Logo of biophysjLink to Publisher's site
Biophys J. 2009 Sep 16; 97(6): 1787–1794.
PMCID: PMC2749797

Understanding Protein Structure from a Percolation Perspective


Underlying the unique structures and diverse functions of proteins are a vast range of amino-acid sequences and a highly limited number of folds taken up by the polypeptide backbone. By investigating the role of noncovalent connections at the backbone level and at the detailed side-chain level, we show that these unique structures emerge from interplay between random and selected features. Primarily, the protein structure network formed by these connections shows simple (bond) and higher order (clique) percolation behavior distinctly reminiscent of random network models. However, the clique percolation specific to the side-chain interaction network bears signatures unique to proteins characterized by a larger degree of connectivity than in random networks. These studies reflect some salient features of the manner in which amino acid sequences select the unique structure of proteins from the pool of a limited number of available folds.


Anfinsen's landmark discovery (1) that the three-dimensional structure of protein is encoded in the amino acid sequence was made more than three decades ago. Although enormous progress has taken place in decoding the principles of protein folding, a definite scenario, as in the case of the identification of triplet genetic code for amino acid sequence in proteins (2–4) has not yet emerged. This is due to the fact that several factors such as the random and the selective behavior of the poly-peptide chain, optimization of geometry and energy play a role in the folding of proteins to their unique native state (5,6). Additionally, evolution has played a major role in selecting proteins, whose structures are optimized for functioning in their environment. Hence, the optimization of any specific parameter could have taken place to the extent of necessary and sufficient level and not necessarily to the maximum extent. Many important investigations have been carried out for several decades addressing different aspects. The selection of secondary structures due to geometric constraints (7), the geometry optimization model (5) and the energy landscape model (6) are a few examples. Furthermore, the availability of a large number of protein structures has aided in formulating and testing the proposed hypotheses. In this study, we have investigated the network of connections made by noncovalent interactions within the proteins, with a focus of identifying random as well as selective regimes in the network.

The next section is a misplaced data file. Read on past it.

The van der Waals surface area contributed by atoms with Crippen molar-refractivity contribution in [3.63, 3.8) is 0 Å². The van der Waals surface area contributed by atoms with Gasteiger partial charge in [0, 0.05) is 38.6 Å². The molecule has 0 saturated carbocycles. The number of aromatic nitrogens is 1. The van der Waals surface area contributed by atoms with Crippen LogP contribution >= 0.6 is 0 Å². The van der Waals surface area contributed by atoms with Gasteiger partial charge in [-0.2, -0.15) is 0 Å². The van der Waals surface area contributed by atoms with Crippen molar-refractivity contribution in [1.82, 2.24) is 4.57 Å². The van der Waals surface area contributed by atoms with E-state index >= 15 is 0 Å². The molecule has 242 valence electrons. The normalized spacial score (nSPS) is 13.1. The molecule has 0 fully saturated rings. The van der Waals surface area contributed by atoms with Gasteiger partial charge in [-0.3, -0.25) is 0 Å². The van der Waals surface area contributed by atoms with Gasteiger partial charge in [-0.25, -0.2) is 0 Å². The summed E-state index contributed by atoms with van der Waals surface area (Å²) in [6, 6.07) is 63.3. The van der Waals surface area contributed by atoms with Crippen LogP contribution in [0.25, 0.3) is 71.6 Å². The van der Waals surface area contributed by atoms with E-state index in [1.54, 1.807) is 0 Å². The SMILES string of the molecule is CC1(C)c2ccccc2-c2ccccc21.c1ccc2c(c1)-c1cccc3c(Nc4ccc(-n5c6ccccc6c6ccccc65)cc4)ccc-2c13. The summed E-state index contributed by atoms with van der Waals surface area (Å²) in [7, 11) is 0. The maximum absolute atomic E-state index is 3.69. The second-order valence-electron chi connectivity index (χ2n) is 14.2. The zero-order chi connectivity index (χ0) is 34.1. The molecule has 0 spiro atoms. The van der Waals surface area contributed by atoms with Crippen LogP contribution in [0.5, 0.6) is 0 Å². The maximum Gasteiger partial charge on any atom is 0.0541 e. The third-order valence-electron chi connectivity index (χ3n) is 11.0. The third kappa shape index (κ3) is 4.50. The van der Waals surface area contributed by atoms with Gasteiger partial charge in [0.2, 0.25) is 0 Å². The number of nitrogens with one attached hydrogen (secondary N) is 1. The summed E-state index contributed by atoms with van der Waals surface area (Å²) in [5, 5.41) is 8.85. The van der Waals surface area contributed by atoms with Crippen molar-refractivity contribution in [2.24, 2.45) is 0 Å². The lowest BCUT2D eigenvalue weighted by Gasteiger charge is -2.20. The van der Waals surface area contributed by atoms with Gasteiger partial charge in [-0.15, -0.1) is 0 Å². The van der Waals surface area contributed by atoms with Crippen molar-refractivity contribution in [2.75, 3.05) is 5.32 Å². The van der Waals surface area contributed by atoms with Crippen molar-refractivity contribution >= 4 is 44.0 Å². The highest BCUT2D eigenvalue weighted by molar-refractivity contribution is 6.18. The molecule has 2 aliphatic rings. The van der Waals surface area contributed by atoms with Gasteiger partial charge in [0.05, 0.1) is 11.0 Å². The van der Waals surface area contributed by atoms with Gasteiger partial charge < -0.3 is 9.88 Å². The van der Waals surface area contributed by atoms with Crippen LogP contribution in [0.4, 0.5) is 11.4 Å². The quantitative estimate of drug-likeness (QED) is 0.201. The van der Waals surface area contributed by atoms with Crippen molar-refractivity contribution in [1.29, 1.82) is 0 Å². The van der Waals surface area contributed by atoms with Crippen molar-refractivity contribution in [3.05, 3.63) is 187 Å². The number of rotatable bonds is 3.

It is well known that proteins respect severe constraints imposed by folding entropy (7) and their backbone is arranged in regular arrays of secondary structures such as helices and sheets (8). The backbone endows the protein a robust skeletal structure composed of optimally packed, immutable folds (8–11) that are resilient to local variations and mutations (12,13). Furthermore, extensive sequence-structure correlation studies have shown a diversity of sequences for a given backbone structure. However, the underlying global structure of amino acid linkages formed via noncovalent side-chain interactions, which are also known to be crucial for the stability and uniqueness of protein structure, has received much less attention (14). The element of randomness at the noncovalent interaction level has been investigated at a preliminary level by considering the protein structures as networks (15) (K. V. Brinda, S. Vishveshwara, and S. Vishveshwara, unpublished data).